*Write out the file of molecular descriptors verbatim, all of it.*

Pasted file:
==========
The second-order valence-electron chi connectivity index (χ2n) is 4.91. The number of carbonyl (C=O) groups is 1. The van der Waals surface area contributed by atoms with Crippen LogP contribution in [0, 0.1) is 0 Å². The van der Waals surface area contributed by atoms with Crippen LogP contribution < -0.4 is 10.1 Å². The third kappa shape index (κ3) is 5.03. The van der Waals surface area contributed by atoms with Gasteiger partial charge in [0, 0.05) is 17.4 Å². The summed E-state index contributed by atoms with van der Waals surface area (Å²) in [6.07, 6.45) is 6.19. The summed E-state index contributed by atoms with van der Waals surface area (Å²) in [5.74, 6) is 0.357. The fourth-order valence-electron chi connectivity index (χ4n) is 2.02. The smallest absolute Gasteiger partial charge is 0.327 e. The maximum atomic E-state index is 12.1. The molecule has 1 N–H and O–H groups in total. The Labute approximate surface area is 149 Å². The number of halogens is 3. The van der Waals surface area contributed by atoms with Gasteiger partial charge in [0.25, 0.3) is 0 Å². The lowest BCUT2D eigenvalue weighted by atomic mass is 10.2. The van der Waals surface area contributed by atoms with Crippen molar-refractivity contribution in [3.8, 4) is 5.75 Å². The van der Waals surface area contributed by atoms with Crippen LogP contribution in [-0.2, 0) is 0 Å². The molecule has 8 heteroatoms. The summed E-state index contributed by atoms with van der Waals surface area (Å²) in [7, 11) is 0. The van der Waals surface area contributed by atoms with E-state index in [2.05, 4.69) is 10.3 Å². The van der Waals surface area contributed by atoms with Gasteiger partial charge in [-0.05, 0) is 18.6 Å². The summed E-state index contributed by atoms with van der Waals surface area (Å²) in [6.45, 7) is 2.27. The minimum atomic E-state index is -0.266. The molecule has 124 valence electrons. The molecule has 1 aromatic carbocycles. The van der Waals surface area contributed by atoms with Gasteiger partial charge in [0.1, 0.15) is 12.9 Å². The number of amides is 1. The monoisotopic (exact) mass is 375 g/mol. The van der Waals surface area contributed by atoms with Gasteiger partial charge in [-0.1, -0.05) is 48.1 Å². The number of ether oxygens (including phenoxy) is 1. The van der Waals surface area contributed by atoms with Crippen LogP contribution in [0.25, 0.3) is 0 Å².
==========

The second-order valence-electron chi connectivity index (χ2n) is 4.91. The number of carbonyl (C=O) groups is 1. The van der Waals surface area contributed by atoms with Crippen LogP contribution in [0, 0.1) is 0 Å². The van der Waals surface area contributed by atoms with Crippen LogP contribution < -0.4 is 10.1 Å². The third kappa shape index (κ3) is 5.03. The van der Waals surface area contributed by atoms with Gasteiger partial charge in [0, 0.05) is 17.4 Å². The summed E-state index contributed by atoms with van der Waals surface area (Å²) in [6.07, 6.45) is 6.19. The summed E-state index contributed by atoms with van der Waals surface area (Å²) in [5.74, 6) is 0.357. The fourth-order valence-electron chi connectivity index (χ4n) is 2.02. The smallest absolute Gasteiger partial charge is 0.327 e. The maximum atomic E-state index is 12.1. The molecule has 1 N–H and O–H groups in total. The Labute approximate surface area is 149 Å². The number of halogens is 3. The van der Waals surface area contributed by atoms with Gasteiger partial charge in [0.25, 0.3) is 0 Å². The lowest BCUT2D eigenvalue weighted by atomic mass is 10.2. The van der Waals surface area contributed by atoms with Crippen molar-refractivity contribution in [3.8, 4) is 5.75 Å². The van der Waals surface area contributed by atoms with Crippen LogP contribution in [-0.2, 0) is 0 Å². The molecule has 8 heteroatoms. The summed E-state index contributed by atoms with van der Waals surface area (Å²) in [7, 11) is 0. The van der Waals surface area contributed by atoms with E-state index in [2.05, 4.69) is 10.3 Å². The van der Waals surface area contributed by atoms with Gasteiger partial charge in [-0.05, 0) is 18.6 Å². The summed E-state index contributed by atoms with van der Waals surface area (Å²) in [6.45, 7) is 2.27. The minimum atomic E-state index is -0.266. The molecule has 124 valence electrons. The molecule has 1 aromatic carbocycles. The van der Waals surface area contributed by atoms with Gasteiger partial charge in [0.1, 0.15) is 12.9 Å². The number of amides is 1. The monoisotopic (exact) mass is 375 g/mol. The van der Waals surface area contributed by atoms with Gasteiger partial charge in [-0.1, -0.05) is 48.1 Å². The number of ether oxygens (including phenoxy) is 1. The van der Waals surface area contributed by atoms with Crippen LogP contribution in [0.25, 0.3) is 0 Å².